Flinders Medical Centre Foundation
Flinders Medical Centre Foundation


How Does Bronchiolitis Lead To Asthma? 

Respiratory Syncytial Virus (RSV)

How Does Bronchiolitis Lead To Asthma?
First Published: Investigator - February 2007

How does infant Bronchiolitis caused by the Respiratory Syncytial Virus (RSV) lead to the development of asthma and persistent wheezing? Scientists at Flinders Medical Centre are attempting to unlock the answer to this question which has been of interest to researchers around the world for many years.

RSV Bronchiolitis is a very common illness usually contracted by infants during their first two years. It exhibits common cold like symptoms such as shortness of breath and coughing and in many infant cases the severity is such that hospitalisation is required.

Currently there is no specific treatment or vaccine for RSV Bronchiolitis. Those who develop this disease are generally cared for in a supportive manner similar to the treatment of a severe cold or flu with rest and oxygen supply if blood-oxygen levels drop too low.

“The natural course of this virus is normally only a week or two,” said Dr Dani-Louise Bryan, from the department of Critical Care Medicine. “However, there is a significant chance that children who contract RSV Bronchiolitis will go on to develop asthma or persistent wheezing.”

In past research Dr Bryan found an increase of a hormone like substance called prostaglandin (PGE2), which is triggered by the immune system to defend lung cells that have been exposed to the RSV virus by causing inflammation within the lung.

However, Dr Bryan has found that this defensive action can go too far, leading to the damage of healthy tissues and cells that aren’t infected. It is thought that this damage of healthy lung cells, to try and clear the virus, could be what leads to the development of asthma and persistent wheeze later in life.

“If the lungs are damaged when the patient is very young it seems that there is a predisposition to hyper-responsive lungs, causing breathing difficulties throughout their lives” said Dr Bryan. “With further investigation of PGE2 our team at Flinders hopes to pin point at what point this inflammatory response to RSV should be stopped.”

This research could lead to the development of a therapeutic agent that can modify the body’s responses to RSV where necessary and reduce healthy lung tissue damage.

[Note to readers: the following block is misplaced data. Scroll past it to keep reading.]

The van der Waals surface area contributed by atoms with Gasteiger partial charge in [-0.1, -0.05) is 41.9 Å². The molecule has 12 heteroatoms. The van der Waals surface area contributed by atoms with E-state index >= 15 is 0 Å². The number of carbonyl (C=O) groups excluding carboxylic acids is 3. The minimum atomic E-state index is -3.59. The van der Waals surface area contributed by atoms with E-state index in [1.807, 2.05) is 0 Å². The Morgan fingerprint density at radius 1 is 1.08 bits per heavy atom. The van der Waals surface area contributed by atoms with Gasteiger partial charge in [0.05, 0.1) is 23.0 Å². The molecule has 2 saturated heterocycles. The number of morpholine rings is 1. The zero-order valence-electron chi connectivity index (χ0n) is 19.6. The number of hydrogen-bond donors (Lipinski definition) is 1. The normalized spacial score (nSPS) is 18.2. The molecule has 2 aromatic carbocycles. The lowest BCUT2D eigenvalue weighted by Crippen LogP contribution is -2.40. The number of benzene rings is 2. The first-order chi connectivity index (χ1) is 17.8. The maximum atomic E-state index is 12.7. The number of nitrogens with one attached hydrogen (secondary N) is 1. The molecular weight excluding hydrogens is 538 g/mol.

Respiratory Syncytial Virus (RSV)

First Published: Investigator - April 2003

Respiratory Syncytial Virus (RSV) is the most common and dangerous virus in infants, effecting almost 100% of babies worldwide.

RSV lives inside the cells lining in the respiratory system, causing swelling coupled with the production of large amounts of mucus.

Almost half of those infants affected by RSV will develop a severe chest infection commonly known as Bronchiolitis.

Bronchiolitis causes inflammation of the airways. It is not known what causes the inflammation. Without an understanding of this inflammation and how it occurs, it is not possible to develop effective treatments.

Professor Kevin Forsyth and his team in the Department of Paediatrics and Child Health at the Flinders Medical Centre have been investigating the mechanism of the disease process of RSV Bronchiolitis through a technique called Microarray Analysis, in an effort to create effective therapies.

Professor Forsyth explains, "When RSV infects the lungs, many cells release an array of substances known as cytokines. The Microarray Analysis allows the researchers to understand the response of thousands of genes expressed by these cells. Microarray analysis enable us to measure the response of thousands of genes which might be producing this lung inflammation. We are identifying which genes appear to be important in bronchiolitis. This will give us valuable clues in our search for understanding of the lung inflammation in bronchiolitis."

"The results obtained will lead us to identify several key substances important in the disease development of Bronchiolitis. If we can understand what happens then we can devise effective treatments. We are looking for a footprint if you like, to show us which genes are being switched on in this condition", said Professor Forsyth.

He added, "To date, our understanding on the range of these substances produced during acute bronchiolitis in children is limited. Lack of progress may have been caused by the difficulties in obtaining clinical material from babies and the lack of expertise and techniques. We now have access to fresh clinical material."

It is believed prevention of RSV bronchiolitis in babies will reduce the prevalence of childhood asthma in industrialised countries by 80%. With virtually 100% of newborn babies infected with RSV, this is welcome news.

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